Authored by Revere Health

What is a Migraine?

June 7, 2017 | Family Medicine

A migraine attack causes major pain for hours or even days in some cases, and can be accompanied by nausea, vomiting and extreme light and sound sensitivity.

In some cases, symptoms from migraines are so severe that sufferers are temporarily disabled. There are medications that can help with migraines, and prevention methods that can reduce their triggers.


Symptoms, Stages and Complications

Migraines often begin during childhood, adolescence or early adulthood. Not everyone experiences all of these, but there are four possible stages to migraines:

  • Prodrome: This involves subtle changes that may act as warning signs a day or two in advance of a migraine. Changes include constipation, mood alterations (depression or euphoria, in some cases), food cravings, neck stiffness, regular yawning or increased thirst and urination.
  • Aura: These can occur during or before migraines, though most people experience migraines without them. Auras are symptoms of the nervous system—often visual disturbances like flashes of light or zigzag vision, but also potentially touching sensations, or movement or speech disturbances. Some people experience muscle weakness. Vision loss, pins and needles in an arm or leg, numbness or weakness on one side of the body, trouble speaking, hearing noises or music that aren’t there, or uncontrollable movements are common symptoms.
  • Attack: This is the actual migraine itself, and it can come with pain (throbbing or pulsing) on one or both sides of the head, light sensitivity, nausea and vomiting, blurred vision or lightheadedness.
  • Post-drome: This is the final phase, occurring after an attack. It can last for around 24 hours—some people will feel drained, while others might feel elated. Confusion, moodiness, dizziness, weakness and light or sound sensitivity are common symptoms.


If you regularly experience these symptoms, keep a record of your attacks and how they were managed. If symptoms are extreme, see a doctor immediately. Migraines can lead to complications:

  • Chronic migraines: Migraines lasting 15 or more days a month for more than three months.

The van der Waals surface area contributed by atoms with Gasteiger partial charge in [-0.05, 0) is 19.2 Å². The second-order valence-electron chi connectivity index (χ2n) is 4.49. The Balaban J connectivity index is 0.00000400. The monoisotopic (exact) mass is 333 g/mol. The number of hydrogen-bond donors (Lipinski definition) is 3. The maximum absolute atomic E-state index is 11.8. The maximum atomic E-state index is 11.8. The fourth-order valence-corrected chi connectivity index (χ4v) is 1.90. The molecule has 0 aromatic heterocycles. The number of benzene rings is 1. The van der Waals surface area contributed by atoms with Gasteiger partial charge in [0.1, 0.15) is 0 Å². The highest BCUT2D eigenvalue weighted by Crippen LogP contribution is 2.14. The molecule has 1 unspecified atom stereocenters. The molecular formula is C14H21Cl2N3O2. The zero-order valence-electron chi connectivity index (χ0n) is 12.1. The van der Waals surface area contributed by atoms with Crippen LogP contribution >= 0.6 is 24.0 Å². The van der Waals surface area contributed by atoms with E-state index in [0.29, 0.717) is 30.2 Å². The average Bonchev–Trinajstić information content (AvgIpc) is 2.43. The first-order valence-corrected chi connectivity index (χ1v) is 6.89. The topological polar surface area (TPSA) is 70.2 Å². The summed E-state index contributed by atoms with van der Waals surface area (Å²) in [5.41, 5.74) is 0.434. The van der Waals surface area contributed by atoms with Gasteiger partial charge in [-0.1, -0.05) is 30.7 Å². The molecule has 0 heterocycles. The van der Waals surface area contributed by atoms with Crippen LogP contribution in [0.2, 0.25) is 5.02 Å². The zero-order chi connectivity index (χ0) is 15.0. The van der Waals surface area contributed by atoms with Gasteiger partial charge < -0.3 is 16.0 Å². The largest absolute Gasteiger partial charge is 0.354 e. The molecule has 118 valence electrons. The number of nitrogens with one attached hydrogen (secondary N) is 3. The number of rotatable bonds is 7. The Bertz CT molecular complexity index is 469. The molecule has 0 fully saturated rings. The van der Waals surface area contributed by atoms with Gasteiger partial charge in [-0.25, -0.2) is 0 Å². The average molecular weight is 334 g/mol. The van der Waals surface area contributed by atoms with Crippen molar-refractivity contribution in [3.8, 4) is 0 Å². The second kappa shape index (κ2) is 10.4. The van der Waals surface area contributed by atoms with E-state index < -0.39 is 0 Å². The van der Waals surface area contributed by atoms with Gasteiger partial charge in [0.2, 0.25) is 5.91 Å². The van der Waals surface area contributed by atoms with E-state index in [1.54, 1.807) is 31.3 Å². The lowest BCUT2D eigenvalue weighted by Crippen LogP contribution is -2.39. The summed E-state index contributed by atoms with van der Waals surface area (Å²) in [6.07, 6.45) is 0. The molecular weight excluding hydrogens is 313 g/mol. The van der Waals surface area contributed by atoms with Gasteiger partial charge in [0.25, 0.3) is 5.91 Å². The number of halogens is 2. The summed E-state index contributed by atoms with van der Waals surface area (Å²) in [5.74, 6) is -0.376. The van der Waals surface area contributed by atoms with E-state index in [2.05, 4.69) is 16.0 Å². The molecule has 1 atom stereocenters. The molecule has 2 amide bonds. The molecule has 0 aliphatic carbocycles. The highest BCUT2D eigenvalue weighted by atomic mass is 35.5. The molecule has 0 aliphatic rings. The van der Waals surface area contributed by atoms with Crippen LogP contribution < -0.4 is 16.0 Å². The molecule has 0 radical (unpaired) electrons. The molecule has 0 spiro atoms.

• Status migrainosus: Severe migraine attacks lasting longer than three days.
  • Persistent aura without infarction: Usually the aura goes away after an attack, but sometimes it can remain for over a week.
  • Migrainous infarction: Aura symptoms lasting longer than an hour can signal a stroke.
  • Medication issues: There are a few medication use or overuse issues that could result as you try to control migraine pain. Speak to your doctor about these.

Triggers and Risk Factors

Exact causes of migraines aren’t known, though genetics and environmental factors play a role. Brainstem interactions, brain chemical imbalances and neurotransmitters may also be involved.

There are several factors that can trigger migraines, however:


  • Hormone changes in women
  • Foods and additives: Aged cheeses and salty or processed foods, or additives like sweeteners or MSG. Also, skipping meals or fasting can be a trigger
  • Drinks: Alcohol (particularly wine) and beverages high in caffeine
  • Stress
  • Sensory stimuli: Bright lights, sun glare, loud sounds and strong smells
  • Waking and sleeping patterns: Big changes here can trigger migraines, as can jet lag
  • Physical exertion, including sexual activity
  • Weather or pressure changes
  • Medications: Oral contraceptives and vasodilators can aggravate migraines


Factors that may raise your risk of migraines include:


  • Family history
  • Age: Migraines can start at any age, but they most commonly begin during adolescence and peak during the 30s – becoming less severe from there
  • Gender: Women are three times more likely to have migraines
  • Hormone changes in women: Migraines may begin before or shortly after menstruation, or may change during pregnancy or menopause


Treatment and Prevention

The goal of migraine treatments is to help stop symptoms and prevent future attacks. Medications fall into two categories: Pain-relieving medications and preventive medications. Various forms of alternative medicine and lifestyle methods may also be effective – speak to your doctor about this.

There are also several tactics you can take to help reduce the number and severity of migraines:


  • t-SNS: This is a device standing for transcutaneous supraorbital nerve stimulation. It’s similar to a headband with attached electrodes, and was recently approved by the FDA as preventive therapy for migraines. Research showed that people who used it experienced fewer migraines.  
  • Coping: A strategy called learning to cope (LTC) can help prevent migraines. It involves gradual exposure to triggers to help desensitize you to them. It can be combined with cognitive behavioral therapy.
  • Consistent schedule: A regular daily routine that helps control stress can go a long way.
  • Exercise: Regular aerobic exercise can reduce tension and help you lose weight, and prevent migraines. Be sure to warm up slowly, as sudden and intense exercise can be a trigger.
  • Estrogen: For women who have migraines that seem to be triggered or worsened by estrogen, reducing or eliminating these medications might be the right move.


If you’re experiencing the symptoms of migraines, speak to your doctor about options and he or she will recommend treatment based on your specific diagnosis.


Schedule an appointment with a Revere Health Internal Medicine provider today!



“Migraine.” The Mayo Clinic.

“Migraines & Headaches Health Center.” WebMD.



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